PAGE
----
Hitherto we have seen little of Coke's domestic history; but soon after his disgrace, some circumstances occurred in his family which rendered his private affairs the subject of public curiosity and discussion. A coolness having arisen between Sir Francis Bacon and Secretary Winwood, the latter, desirous of humbling his adversary, imagined that he could adopt no surer means to attain that object, than by procuring the restoration of the late chief justice to the royal favour. He therefore applied to Coke to sanction a marriage between his daughter, Frances Coke, and Sir John Villiers, the eldest brother of the favourite, now raised to the title of Earl of Buckingham. To this marriage, when proposed to him at a former period, Coke had expressed himself averse; but his scruples appear to have been overcome by his reverse of fortune, and he gave his consent to the match. But to prevent this union, no common exertions were made. Bacon, foreseeing in an alliance between his old rival and the favourite, the ruin of his own hopes, opposed the measure with a violence and indiscretion, which could scarcely have been expected from him. He addressed a letter to Buckingham, in which he urged every argument against the match, which he imagined likely to influence the mind of the favourite. To the king, he also expressed himself very fully, dissuading him from suffering the affair to proceed; but adding, with the marvellous subserviency which distinguished him, that if the king was resolved that the match should go on, he then desired to receive his particular will and commandments, that he might conform himself thereto, imagining (though he would not wager on women's minds) that he could more prevail with the mother than any other man. The Lady Hatton, indeed, probably from a spirit of opposition to her husband, was strongly opposed to the marriage, which, it is said, did not meet with the approbation of the young lady herself. Lady Hatton, determined not to yield in a matter which concerned her prerogative as a wife and a mother, secretly conveyed the daughter away, and concealed her in the house of Sir Edmund Withipole, near Oatlands. As soon as Sir Edward had discovered the place of her retreat, he wrote to Buckingham to procure a warrant from the privy council, for the restoration of his daughter; but, being too impatient to wait for a reply, in company with his sons he went to Sir Edmund Withipole's house, and brought back his daughter by force. Bacon, for this pretended offence, prevailed upon Yelverton, the attorney-general, to file an information in the Star-Chamber, against Coke; all proceedings in which were, however, suspended by an order from court. A reconciliation was effected between Sir Edward and his lady; and Bacon, finding that Buckingham, and consequently the king, were determined to prosecute the match, applied himself to the forwarding of it, with the same devotion with which he had formerly opposed it. On the return of the king from Scotland, Sir Edward Coke was admitted to his presence, and was soon afterwards restored to his seat at the council-table. The marriage between his daughter and Sir John Villiers was celebrated at Hampton Court, with all imaginable splendour.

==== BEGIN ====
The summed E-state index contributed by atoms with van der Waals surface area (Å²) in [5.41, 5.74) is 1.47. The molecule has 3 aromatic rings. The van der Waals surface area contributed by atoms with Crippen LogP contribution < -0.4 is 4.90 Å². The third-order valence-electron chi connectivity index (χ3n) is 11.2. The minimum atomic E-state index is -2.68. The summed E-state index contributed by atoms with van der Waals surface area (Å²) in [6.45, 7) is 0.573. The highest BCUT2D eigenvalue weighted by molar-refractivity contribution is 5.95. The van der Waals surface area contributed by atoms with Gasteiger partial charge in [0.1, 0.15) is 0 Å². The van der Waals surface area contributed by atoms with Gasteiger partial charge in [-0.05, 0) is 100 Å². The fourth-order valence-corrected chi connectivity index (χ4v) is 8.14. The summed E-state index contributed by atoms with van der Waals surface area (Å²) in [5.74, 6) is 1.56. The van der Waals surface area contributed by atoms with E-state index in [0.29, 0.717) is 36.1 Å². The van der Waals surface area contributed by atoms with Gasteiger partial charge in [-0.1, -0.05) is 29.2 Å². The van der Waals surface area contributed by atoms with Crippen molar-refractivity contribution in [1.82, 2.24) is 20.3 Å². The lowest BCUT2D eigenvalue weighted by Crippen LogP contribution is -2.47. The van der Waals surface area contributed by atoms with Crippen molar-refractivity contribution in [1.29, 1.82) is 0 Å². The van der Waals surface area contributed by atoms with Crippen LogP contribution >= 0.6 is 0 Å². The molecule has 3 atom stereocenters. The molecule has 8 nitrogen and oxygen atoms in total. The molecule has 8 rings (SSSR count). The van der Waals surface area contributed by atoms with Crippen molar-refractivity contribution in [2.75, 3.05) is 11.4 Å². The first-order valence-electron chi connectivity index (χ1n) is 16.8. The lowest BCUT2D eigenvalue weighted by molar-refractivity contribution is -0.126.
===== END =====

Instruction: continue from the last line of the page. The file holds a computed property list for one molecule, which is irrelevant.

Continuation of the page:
The disputes between Coke and his lady, who was a woman of a most violent and ungovernable temper, were a subject of public notoriety and scandal. Upon one occasion, when she entertained the king at her house in Holborn, she is said to have given strict orders that neither Sir Edward, nor any of his servants, should be admitted. To such a pitch did her intemperate conduct carry her, that she was committed to custody for a libel upon her husband. The liberal settlement which she made upon her daughter, procured her release.